Imbila Yaswela Umsila Ngokuyalezela

By Unathi Kondile

It’s 4am.

I’ve been asleep since 3pm.

I suppose this happens when you spend an entire week on the road.

5446 kilometres travelled in one week – distributing Isigidimi SamaXhosa, talking to chiefs, teachers, ward councilors, rural community dwellers, shebeen patrons (oolova baseKasi) and my favourite – children.

The overall experience: I am gutted by how our people have resigned themselves to a life of dependency. It’s as if we’ve become addicted to help. Drive past any SASSA office in the Eastern Cape and you will see hoards of iinkonde neenkondekazi (the elderly) queuing there all day long – for grants and grants to be granted by grantors.

“Bhuti, sicela usiphe imali yedrinki!” were the words three Thembalethu High School girls uttered as I drove past them, in George. I stopped. Gazed at how short their uniform was.

Thought was not: “Damn, that’s sexy!”

Thought was: “All school girls must wear long gray school trousers!”

This thing of showing so much thigh at school is distracting, to put it lightly.

“Andinayo!” was my response, “imali yam igqitywe leliphepha lesiXhosa lam” as I showed them a copy of the newspaper.

“Kodwa uhamba ngemoto entle kangaka!” said one pointing to the rented I20 I was driving. “Sicela usiphe ilift ke; uyosibeka ekhaya!” That’s another thing about our township and rural communities – a car attracts attention like faeces attract flies.

I caved in, gave them a lift but along the way gems came out of their mouths – things like “poverty is inherited bhuti, maybe we will stop asking for things when we are older!” and more was said by these girls. As they got out they asked for copies of the newspaper and promised to write about what’s going on in Thembalethu. I am not going to hold my breath for that.

Throughout my travels in the Eastern Cape one theme kept reasserting itself: girls are easy prey there; especially if you’re driving whatever you’re driving. If you have wheels and can afford a six pack of Red Square or Hunters Extreme you are a woman’s dream-come-true waiting to happen in some parts of this country.

My conclusion: If only all those feminists in big cities would take a break from conferences, art and Twitter, and head down to rural areas and townships to empower young girls there; perhaps change would come.

On the subject of conferences, Twitter and being busy I have further concluded in my head that change will not come from people who are busy presenting in conferences, speaking at breakfasts or people who are locked down in 9-to-5 jobs. Change will come from people who are prepared to down tools or commit career suicide (as Nomalanga would put it). We are not going to change anything in this country if we are resigned to this thing called work. We have to resign first.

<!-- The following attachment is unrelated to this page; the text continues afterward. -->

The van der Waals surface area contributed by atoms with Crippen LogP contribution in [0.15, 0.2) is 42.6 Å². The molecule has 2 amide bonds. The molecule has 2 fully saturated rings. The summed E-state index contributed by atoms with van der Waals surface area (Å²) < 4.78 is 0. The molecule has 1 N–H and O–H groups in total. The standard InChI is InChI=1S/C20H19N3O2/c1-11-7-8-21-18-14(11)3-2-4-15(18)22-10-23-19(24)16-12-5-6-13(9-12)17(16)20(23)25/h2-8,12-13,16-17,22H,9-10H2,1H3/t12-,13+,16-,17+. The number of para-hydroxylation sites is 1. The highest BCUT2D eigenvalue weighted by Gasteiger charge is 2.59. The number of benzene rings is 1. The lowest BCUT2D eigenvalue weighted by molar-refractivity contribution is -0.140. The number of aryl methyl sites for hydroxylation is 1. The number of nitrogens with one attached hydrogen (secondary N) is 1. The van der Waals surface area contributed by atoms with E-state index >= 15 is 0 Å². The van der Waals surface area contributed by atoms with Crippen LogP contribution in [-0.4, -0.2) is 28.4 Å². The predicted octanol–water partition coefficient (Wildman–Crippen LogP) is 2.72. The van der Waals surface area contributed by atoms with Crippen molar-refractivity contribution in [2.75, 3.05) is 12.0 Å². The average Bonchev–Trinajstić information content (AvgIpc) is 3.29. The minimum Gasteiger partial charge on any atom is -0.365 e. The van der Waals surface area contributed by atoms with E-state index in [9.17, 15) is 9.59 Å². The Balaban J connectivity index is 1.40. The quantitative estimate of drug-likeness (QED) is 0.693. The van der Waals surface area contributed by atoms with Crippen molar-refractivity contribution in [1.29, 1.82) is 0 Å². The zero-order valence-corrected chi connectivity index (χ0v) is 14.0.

This trend of young people finishing school, getting a job, buying expensive wheels and committing themselves to buying things they can’t even pronounce must come to an end. People who are committed to creating debt for themselves cannot possibly be the same people who can commit to changing any society. If there are people in this country who can live on R1200 per month grants I think anyone who earns above that is overpaid and surely can make an effort in terms of saving their money. By this I mean anyone earning above R1200 is in a good position to resign after a few years and go do some good with their savings. This however requires a culture of saving and divorcing the what-will-people-say complex, first.

I have seen many such young professionals gracing activist initiatives like the Education Stokvels and other similar black empowerment initiatives. The reception is great. Everyone comes and pledges their support to initiatives that promise to improve the lives of the majority. A launch is done. Canapes and wine are served. All attend. Within a week it’s as if nothing ever happened. Promises. Promises. Pledges. Pledges. But nothing.

People are way too busy being busy. Busy servicing debt. Busy working towards enriching their employers. Such that doing side social gigs become difficult for them. Look at the dead end jobs we’re in – who do we serve? Do our employers allow us time to go and fix where we come from? No. You’re working, working, working from one pay EFT to the next – never a moment to spare to go do some community work, build a school with friends or so on.

No such.

Tough cookies.